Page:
the week before publication or by 11:45 a.m. Wednesday if
there is a holiday during the week of publication. Subscrip-
tions for 52 issues are S6 by regularmail, $4 by regular mail for
students and S19 by airmail. Checks or money orders should
be payable to the Panama Canal Commission. Call 52-3202
for further information or write the Office of Public Affairs.
Panama Canal Commission. Unit 2300. APO AA 34011 or
Balboa Heights. Panama.

Page 4

_ 1 ~ __ __


Junta directiva del Ca

La Junta Directiva de la Comisi6n
del Canal de Panama se reuni6 ayer en
el Edificio de Administraci6n, en
Balboa. En la reuni6n participaron el
presidente, Michael P. W. Stone, y los
miembros Cecilia Alegre, Luis A.
Anderson, William E. Carl, John J.
Danilovich, Robert R. McMillan,
Alfredo Ramirez, Walter J. Shea y
Joaquin J. Vallarino Jr.

El informe del Administrador Gilber-

to Guardia F. incluy6 el trifico y los
ingresos por peajes del Canal; el estado
de los trabajos de reacondicionamiento
de valvulas en las Esclusas de Miraflores
para 1992 y de compuertas en las
Esclusas de Gatin para 1993, y la
creaci6n de un sistema de administra-
ci6n de mantenimiento en las Esclusas
de Gat6n; el progreso del programa de
ensanche del Corte Gaillard; la partici-
paci6n panamefia en la fuerza laboral,
ahora de 87.5 por ciento; el programa de

ial se reune
jubilaci6n suplemental; y los servicios
p6blicos y asuntos de salud piblica
relativos al control del c6lera y el Aedes
aegypti en el Area canalera. Guardia
explic6 que los representantes navieros,
a quienes 61 y otros funcionarios del
Canal visitaron hace poco en el Lejano
Oriente, elogiaron las operaciones y
servicios del Canal. Guardia tambi6n
inform6 a la directiva que la Comisi6n
participarai en un programa para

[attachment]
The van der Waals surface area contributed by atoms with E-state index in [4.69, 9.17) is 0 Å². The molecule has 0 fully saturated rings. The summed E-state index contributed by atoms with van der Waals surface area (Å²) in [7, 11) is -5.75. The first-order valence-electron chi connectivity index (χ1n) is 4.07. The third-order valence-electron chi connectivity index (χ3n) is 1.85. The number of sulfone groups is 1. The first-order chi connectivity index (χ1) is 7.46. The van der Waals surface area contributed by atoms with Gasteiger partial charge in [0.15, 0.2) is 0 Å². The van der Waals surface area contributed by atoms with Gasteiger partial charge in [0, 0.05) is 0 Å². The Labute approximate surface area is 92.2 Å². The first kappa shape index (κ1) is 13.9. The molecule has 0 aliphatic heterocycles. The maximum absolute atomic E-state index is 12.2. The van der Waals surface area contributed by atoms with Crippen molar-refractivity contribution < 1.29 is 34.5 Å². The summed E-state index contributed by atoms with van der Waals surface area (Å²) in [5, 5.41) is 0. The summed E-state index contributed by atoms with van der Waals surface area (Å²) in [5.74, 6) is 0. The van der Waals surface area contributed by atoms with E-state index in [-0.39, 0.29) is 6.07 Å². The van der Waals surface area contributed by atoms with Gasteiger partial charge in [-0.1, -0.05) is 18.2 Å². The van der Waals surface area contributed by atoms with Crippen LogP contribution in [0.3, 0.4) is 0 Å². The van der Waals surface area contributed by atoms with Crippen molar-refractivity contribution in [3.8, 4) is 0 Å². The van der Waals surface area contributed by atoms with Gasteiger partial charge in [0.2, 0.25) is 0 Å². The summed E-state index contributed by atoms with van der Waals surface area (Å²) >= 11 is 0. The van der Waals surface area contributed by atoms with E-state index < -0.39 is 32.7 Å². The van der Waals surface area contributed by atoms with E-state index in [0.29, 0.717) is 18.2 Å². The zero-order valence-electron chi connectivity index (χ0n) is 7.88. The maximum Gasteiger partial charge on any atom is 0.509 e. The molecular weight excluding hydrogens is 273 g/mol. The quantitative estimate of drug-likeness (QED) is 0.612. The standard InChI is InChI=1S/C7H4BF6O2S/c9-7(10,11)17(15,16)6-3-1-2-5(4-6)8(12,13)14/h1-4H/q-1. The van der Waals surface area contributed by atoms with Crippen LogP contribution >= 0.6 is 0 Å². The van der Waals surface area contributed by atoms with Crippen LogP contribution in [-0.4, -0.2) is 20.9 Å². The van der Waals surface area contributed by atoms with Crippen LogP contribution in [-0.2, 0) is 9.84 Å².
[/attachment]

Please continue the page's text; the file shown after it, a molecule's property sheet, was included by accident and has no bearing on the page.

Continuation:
ofrecer experiencia laboral durante seis

en Panama
meses a los egresados de escuelas
secundarias de Col6n.

La agenda de la reuni6n incluia
informes sobre el presupuesto de
operaciones del afio fiscal 1994 y el
propuesto aumento de peajes para el
afio fiscal 1993. Los directivos tambi6n
visitaron los trabajos de excavaci6n
seca del programa de ensanche del
Corte Gaillard.

Nueva unidad disefia proyectos para programa de ensanche

La cantidad de contratos de excava-
ci6n seca ha aumentado desde que la
Comisi6n del Canal de Panamd inici6 el
programa de ensanche del Corte
Gaillard en enero. Para atender el
incremento de trabajo, una oficina
especializada para el programa de
ensanche ha sido organizada por el
Ramo Geot6cnico de la Divisi6n de
Ingenieria, unidad a cargo de disefiar los
proyectos de excavacion seca.
La nueva oficina deberd funcionar a
toda capacidad en octubre. Estard
equipada con un area de disefio con
varias terminales computarizadas, un
laboratorio geot6cnico para probar la
resistencia de algunos materiales del
terreno, y un area de exhibici6n donde
licitadores potenciales inspeccionarin

muestras de los tipos de material a
Antes de que un contrato de
excavaci6n seca se prepare, el Ramo
Geot6cnico estudia factores como la
geologia y la solidez de los materiales
del drea, las condiciones de aguas
subterrdneas, la historia de deslizamien-
tos 'del sitio y la estabilidad del terreno
en su estado actual. S61o entonces el